Typhoon ''Ineng,'' the ninth to hit the country since January, dumped rains on Ilocos Norte and inundated low-lying areas, leaving two people dead and injuring two as well as heavy damage to agricultural products and livestock before it veered away to Taiwan.
READ: ‘Ineng’ gains strength
A state of calamity has been raised in Ilocos Norte due to widespread floodings as the typhoon barreled through Northern Luzon early dawn Saturday and headed towards Batanes in the far north.
Officials of the capital Laoag immediately put the riverside city under a state of calamity, with Mayor Michael Keon suspending work and classes in all levels “due to heavy rainfall and flood hazards.” READ: #WalangPasok: Class Suspensions for today, August 24, 2019
In a related development:
• Several flights at the Ninoy Aquino International Airport were delayed while others were diverted to Clark International Airport because of the weekend bad weather.
The weather bureau issued a lightning red alert in NAIA that resulted in the delay of arrival and departure of eight—four international and four domestic—flights in Terminals 1, 2 and 4 on Saturday morning.
“Due to the lightning red alert that prevailed over NAIA from 8:54 a.m. to 9:51 a.m. there were no ground movement as a safety measure,” the Manila International Airport Authority management said in a statement.
READ: Rainy weekend amid ‘Ineng’
Lightning alerts are adopted in most airports worldwide as a safety measure to protect ramp workers from death or injury caused by a lightning strike.
As of 10 a.m., Ineng, moving west-northwest at 30 kph, was spotted 140 kilometers north northwest of Basco, Batanes.
It was packing maximum sustained winds of 100 kilometers per hour and gusts of up to 125 kph.
Signal No. 2 was still hoisted over Batanes and the Babuyan Islands while Signal No. 1 remained in effect in the provinces of Cagayan, Isabela, Apayao, Kalinga, northern Abra, and Ilocos Norte.
Weather specialist Loriedin dela Cruz said the southwest monsoon was also affecting most areas of Luzon and even the western portion of Visayas.
Disaster officials said one of the two fatalities was identified as a certain Ricky, 37, of Laoag City who was carried away by strong water current while trying to rescue a family trapped by flood waters in a low-lying village while the other victim was buried by earth debris in a village in Pasuquin north of Laoag.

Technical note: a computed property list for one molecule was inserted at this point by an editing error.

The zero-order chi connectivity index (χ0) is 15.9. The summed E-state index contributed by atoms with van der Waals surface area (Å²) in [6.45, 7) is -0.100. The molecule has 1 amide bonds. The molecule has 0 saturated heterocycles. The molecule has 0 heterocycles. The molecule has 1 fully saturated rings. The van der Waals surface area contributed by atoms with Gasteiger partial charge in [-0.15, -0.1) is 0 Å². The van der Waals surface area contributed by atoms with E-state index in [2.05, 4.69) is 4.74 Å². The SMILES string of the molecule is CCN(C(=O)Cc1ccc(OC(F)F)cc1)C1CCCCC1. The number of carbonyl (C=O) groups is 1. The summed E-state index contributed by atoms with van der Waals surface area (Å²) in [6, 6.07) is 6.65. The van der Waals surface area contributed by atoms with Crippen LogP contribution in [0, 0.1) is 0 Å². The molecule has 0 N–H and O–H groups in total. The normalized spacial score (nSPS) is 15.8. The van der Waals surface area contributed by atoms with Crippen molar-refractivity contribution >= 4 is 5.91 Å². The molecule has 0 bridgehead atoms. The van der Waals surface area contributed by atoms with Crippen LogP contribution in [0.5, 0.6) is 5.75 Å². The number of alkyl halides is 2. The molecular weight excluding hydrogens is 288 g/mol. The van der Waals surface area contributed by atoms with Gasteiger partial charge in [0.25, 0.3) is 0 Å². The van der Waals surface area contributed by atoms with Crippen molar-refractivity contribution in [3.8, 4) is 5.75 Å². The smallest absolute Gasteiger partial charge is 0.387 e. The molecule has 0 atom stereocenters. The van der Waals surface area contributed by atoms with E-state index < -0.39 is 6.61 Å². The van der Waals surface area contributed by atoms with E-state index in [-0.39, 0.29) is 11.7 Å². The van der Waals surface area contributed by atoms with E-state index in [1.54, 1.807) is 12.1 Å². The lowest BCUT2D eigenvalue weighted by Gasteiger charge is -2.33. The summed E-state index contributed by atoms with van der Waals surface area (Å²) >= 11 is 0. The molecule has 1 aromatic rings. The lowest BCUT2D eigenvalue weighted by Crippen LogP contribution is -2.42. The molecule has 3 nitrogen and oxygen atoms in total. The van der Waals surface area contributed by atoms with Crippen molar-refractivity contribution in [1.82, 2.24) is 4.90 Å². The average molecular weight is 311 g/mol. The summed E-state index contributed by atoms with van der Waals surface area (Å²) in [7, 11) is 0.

Office of Civil Defense Director for Region-1 Melcito Castro said the worst hit by Ineng’s heavy downpour were the villages in the towns of Piddig (20); Sarrat (3); Pasuquin (6); Pagudpud (1); San Nicolas (4); Marcos (2); Burgos (1); Batac (3); and Dingras (1).
Despite Ineng’s onslaught, all major roads leading to the province were passable to all types of vehicles, except for still flooded areas that were not yet passable, Castro added.
While Ineng headed for Taiwan, Castro said the entire province was experiencing light to moderate and strong rains.
In La Union, heavy downpour also inundated San Fernando City, the capital city of Region 1, and adjoining municipalities measured as high as three meters, but immediately receded after rains halted.
The MIAA explained that while airplanes had their own lightning protection, continued movement of ground personnel are discouraged because of the possibility of current to travel on the pavement before it finally discharges on the ground especially if the aircraft has not finally reached the radius of protection.
Personal protection equipment or gears worn by ramp workers may not be enough to protect them from at least 24 megavolts of current carried by lightning.
Lightning happens during thunderstorms due to friction in air causing negatively charged particles in the atmosphere to be attracted by the positively or zero charged ground or pavement.
Meanwhile, those diverted from Terminals 2, 3 and 4 to Clark Airport in Pampanga on Saturday were flights of Philippine Airlines (PR-383 Canton-Manila), Qatar Airways (Qr 934 Doha-Manila), Cebu Pacific Air (from Tagbilaran, Davao, Ozamiz and Legazpi) and its sister airline CebGo (DG 6113 Manila-Naga), and Air Asia (Z2 764 from Cebu).
NAIA Terminal 4 also got flooded because of the bad weather.
One of the affected passengers narrated that water already reached the first step of the aircraft stairway. She said her flight from El Nido, Palawan was already delayed for 30 minutes.
MIAA general manager Eddie Monreal, in a GMA news report, said a flash flood occurred at the terminal as it is the lowest point of the ramp from Terminal 2 and Terminal 3 and appeared to be like a catch basin.
Monreal said the pumping stations at the terminal were not able to manage the volume of water, resulting to an overflow. He also clarified that the diversion of flights to Clark had nothing to do with the lightning red alert, but with the zero visibility experienced at the airport.
COMMENT DISCLAIMER: Reader comments posted on this Web site are not in any way endorsed by Manila Standard. Comments are views by manilastandard.net readers who exercise their right to free expression and they do not necessarily represent or reflect the position or viewpoint of manilastandard.net. While reserving this publication’s right to delete comments that are deemed offensive, indecent or inconsistent with Manila Standard editorial standards, Manila Standard may not be held liable for any false information posted by readers in this comments section.